At the same time, a firm that specializes in detecting art forgery discovered that 16 fragments of the Dead Sea Scrolls in the collection of the Museum of the Bible were all modern forgeries. The museum won praise for its thorough investigation and is now displaying the fakes with an exhibit focused on the problem of forgery. There are more than 70 other possibly faked fragments that have been offered to evangelical collectors since 2002.
1. Remains of Manasseh’s reign
The discovery of the remains of a palace possibly belonging to King Manasseh, the ruler in 2 Kings 21 who “did much evil in the eyes of the Lord, provoking him to anger” and led the people to “do more evil than the nations had done that the Lord destroyed before the people of Israel,” dramatically expands archaeologists’ understanding of the reign of the later kings of Judah.
The ruins are located on the Armon Hanatziv promenade, a site that overlooks the Temple Mount and the Old City of Jerusalem from the south. The “proto-Aeolian” stonework is associated with royal buildings in the first temple period. The structure dates to the 55-year rulership of Manasseh, who took over the southern kingdom from his father King Hezekiah.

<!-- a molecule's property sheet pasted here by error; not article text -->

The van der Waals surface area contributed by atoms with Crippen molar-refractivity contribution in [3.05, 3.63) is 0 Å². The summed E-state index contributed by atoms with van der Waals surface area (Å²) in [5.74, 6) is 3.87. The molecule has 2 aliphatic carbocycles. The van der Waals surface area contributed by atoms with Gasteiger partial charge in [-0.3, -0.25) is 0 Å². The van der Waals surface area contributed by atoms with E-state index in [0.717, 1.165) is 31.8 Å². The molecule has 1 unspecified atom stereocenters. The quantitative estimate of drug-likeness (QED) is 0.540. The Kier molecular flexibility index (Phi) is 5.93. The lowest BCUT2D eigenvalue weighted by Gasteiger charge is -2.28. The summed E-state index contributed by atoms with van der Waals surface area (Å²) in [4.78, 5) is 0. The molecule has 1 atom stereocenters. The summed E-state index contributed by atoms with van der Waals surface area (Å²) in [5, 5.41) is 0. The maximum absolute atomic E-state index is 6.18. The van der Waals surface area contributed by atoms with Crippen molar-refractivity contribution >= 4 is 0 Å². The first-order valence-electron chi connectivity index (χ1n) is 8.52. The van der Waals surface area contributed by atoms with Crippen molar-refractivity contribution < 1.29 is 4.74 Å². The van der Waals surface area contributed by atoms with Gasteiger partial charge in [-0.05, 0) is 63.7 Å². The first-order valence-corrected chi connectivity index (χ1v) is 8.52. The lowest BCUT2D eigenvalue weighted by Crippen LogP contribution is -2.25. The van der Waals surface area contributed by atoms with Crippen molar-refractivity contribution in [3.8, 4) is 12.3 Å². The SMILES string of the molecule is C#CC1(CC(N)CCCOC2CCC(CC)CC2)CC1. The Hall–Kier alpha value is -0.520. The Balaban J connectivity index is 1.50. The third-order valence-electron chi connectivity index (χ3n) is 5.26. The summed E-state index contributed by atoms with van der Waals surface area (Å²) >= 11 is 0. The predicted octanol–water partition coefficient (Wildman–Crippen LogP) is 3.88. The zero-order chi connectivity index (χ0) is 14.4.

A few blocks away, near the newly constructed US embassy, archaeologists also found the remains of a large warehouse. It is believed to be a centralized food distribution facility and perhaps also served as storage for agricultural surplus. It dates from the same period.
A decade ago, archaeologists uncovered the remains of a palace and administrative center nearby in Ramat Rachel. This year’s publication of the report of the excavation, combined with the new digs, shows scholars that this area along the road to Bethlehem was a major center of activity for the later rulers of the kingdom of Judah.
Gordon Govier is editor of Artifax, a quarterly biblical archaeology news magazine, and host of the weekly radio program The Book & The Spade.